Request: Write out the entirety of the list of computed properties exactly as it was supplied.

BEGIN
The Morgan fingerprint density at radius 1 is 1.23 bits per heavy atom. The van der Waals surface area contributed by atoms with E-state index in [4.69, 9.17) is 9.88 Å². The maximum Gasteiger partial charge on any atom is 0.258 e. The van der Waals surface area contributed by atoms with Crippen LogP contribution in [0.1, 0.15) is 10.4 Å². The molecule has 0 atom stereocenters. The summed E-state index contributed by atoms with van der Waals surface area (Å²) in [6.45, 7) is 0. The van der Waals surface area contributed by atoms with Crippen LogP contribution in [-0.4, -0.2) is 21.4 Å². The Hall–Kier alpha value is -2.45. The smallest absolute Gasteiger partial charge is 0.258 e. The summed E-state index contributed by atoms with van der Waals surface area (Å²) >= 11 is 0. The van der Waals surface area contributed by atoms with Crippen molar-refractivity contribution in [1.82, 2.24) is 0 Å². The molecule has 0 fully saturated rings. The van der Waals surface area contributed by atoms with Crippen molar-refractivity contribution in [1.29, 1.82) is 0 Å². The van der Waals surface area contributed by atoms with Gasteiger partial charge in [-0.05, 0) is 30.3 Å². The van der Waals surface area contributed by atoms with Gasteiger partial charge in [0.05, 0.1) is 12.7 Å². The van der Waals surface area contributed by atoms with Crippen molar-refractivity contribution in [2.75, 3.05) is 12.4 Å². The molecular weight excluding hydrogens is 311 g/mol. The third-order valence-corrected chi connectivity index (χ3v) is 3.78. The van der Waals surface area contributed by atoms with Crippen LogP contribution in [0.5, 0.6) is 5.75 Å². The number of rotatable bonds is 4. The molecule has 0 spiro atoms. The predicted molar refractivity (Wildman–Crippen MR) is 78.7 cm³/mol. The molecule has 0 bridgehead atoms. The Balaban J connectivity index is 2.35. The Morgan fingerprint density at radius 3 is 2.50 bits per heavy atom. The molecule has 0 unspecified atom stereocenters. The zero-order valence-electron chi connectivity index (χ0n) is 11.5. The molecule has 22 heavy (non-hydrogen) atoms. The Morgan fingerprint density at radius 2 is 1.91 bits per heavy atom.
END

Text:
The Morgan fingerprint density at radius 1 is 1.23 bits per heavy atom. The van der Waals surface area contributed by atoms with E-state index in [4.69, 9.17) is 9.88 Å². The maximum Gasteiger partial charge on any atom is 0.258 e. The van der Waals surface area contributed by atoms with Crippen LogP contribution in [0.1, 0.15) is 10.4 Å². The molecule has 0 atom stereocenters. The summed E-state index contributed by atoms with van der Waals surface area (Å²) in [6.45, 7) is 0. The van der Waals surface area contributed by atoms with Crippen LogP contribution in [-0.4, -0.2) is 21.4 Å². The Hall–Kier alpha value is -2.45. The smallest absolute Gasteiger partial charge is 0.258 e. The summed E-state index contributed by atoms with van der Waals surface area (Å²) >= 11 is 0. The van der Waals surface area contributed by atoms with Crippen molar-refractivity contribution in [1.82, 2.24) is 0 Å². The molecule has 0 fully saturated rings. The van der Waals surface area contributed by atoms with Crippen molar-refractivity contribution in [1.29, 1.82) is 0 Å². The van der Waals surface area contributed by atoms with Gasteiger partial charge in [-0.05, 0) is 30.3 Å². The van der Waals surface area contributed by atoms with Gasteiger partial charge in [0.05, 0.1) is 12.7 Å². The van der Waals surface area contributed by atoms with Crippen molar-refractivity contribution in [2.75, 3.05) is 12.4 Å². The molecular weight excluding hydrogens is 311 g/mol. The third-order valence-corrected chi connectivity index (χ3v) is 3.78. The van der Waals surface area contributed by atoms with Crippen LogP contribution in [0.5, 0.6) is 5.75 Å². The number of rotatable bonds is 4. The molecule has 0 spiro atoms. The predicted molar refractivity (Wildman–Crippen MR) is 78.7 cm³/mol. The molecule has 0 bridgehead atoms. The Balaban J connectivity index is 2.35. The Morgan fingerprint density at radius 3 is 2.50 bits per heavy atom. The molecule has 0 unspecified atom stereocenters. The zero-order valence-electron chi connectivity index (χ0n) is 11.5. The molecule has 22 heavy (non-hydrogen) atoms. The Morgan fingerprint density at radius 2 is 1.91 bits per heavy atom.